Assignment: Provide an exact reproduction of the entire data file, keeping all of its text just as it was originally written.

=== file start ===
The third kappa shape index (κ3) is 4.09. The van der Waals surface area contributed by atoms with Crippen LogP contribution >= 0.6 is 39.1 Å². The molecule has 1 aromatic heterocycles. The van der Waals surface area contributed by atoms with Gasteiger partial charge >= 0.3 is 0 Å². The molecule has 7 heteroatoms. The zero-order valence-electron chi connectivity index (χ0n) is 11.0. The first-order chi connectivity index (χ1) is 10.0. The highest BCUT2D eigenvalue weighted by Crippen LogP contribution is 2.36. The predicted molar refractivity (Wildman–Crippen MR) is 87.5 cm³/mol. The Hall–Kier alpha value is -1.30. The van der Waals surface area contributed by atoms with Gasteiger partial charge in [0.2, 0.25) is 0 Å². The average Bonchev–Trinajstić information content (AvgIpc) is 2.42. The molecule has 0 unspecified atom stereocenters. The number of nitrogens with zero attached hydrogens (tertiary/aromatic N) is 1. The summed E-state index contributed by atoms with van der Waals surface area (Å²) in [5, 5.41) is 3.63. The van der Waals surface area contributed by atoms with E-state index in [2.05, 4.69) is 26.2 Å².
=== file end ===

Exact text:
The third kappa shape index (κ3) is 4.09. The van der Waals surface area contributed by atoms with Crippen LogP contribution >= 0.6 is 39.1 Å². The molecule has 1 aromatic heterocycles. The van der Waals surface area contributed by atoms with Gasteiger partial charge >= 0.3 is 0 Å². The molecule has 7 heteroatoms. The zero-order valence-electron chi connectivity index (χ0n) is 11.0. The first-order chi connectivity index (χ1) is 10.0. The highest BCUT2D eigenvalue weighted by Crippen LogP contribution is 2.36. The predicted molar refractivity (Wildman–Crippen MR) is 87.5 cm³/mol. The Hall–Kier alpha value is -1.30. The van der Waals surface area contributed by atoms with Gasteiger partial charge in [0.2, 0.25) is 0 Å². The average Bonchev–Trinajstić information content (AvgIpc) is 2.42. The molecule has 0 unspecified atom stereocenters. The number of nitrogens with zero attached hydrogens (tertiary/aromatic N) is 1. The summed E-state index contributed by atoms with van der Waals surface area (Å²) in [5, 5.41) is 3.63. The van der Waals surface area contributed by atoms with E-state index in [2.05, 4.69) is 26.2 Å².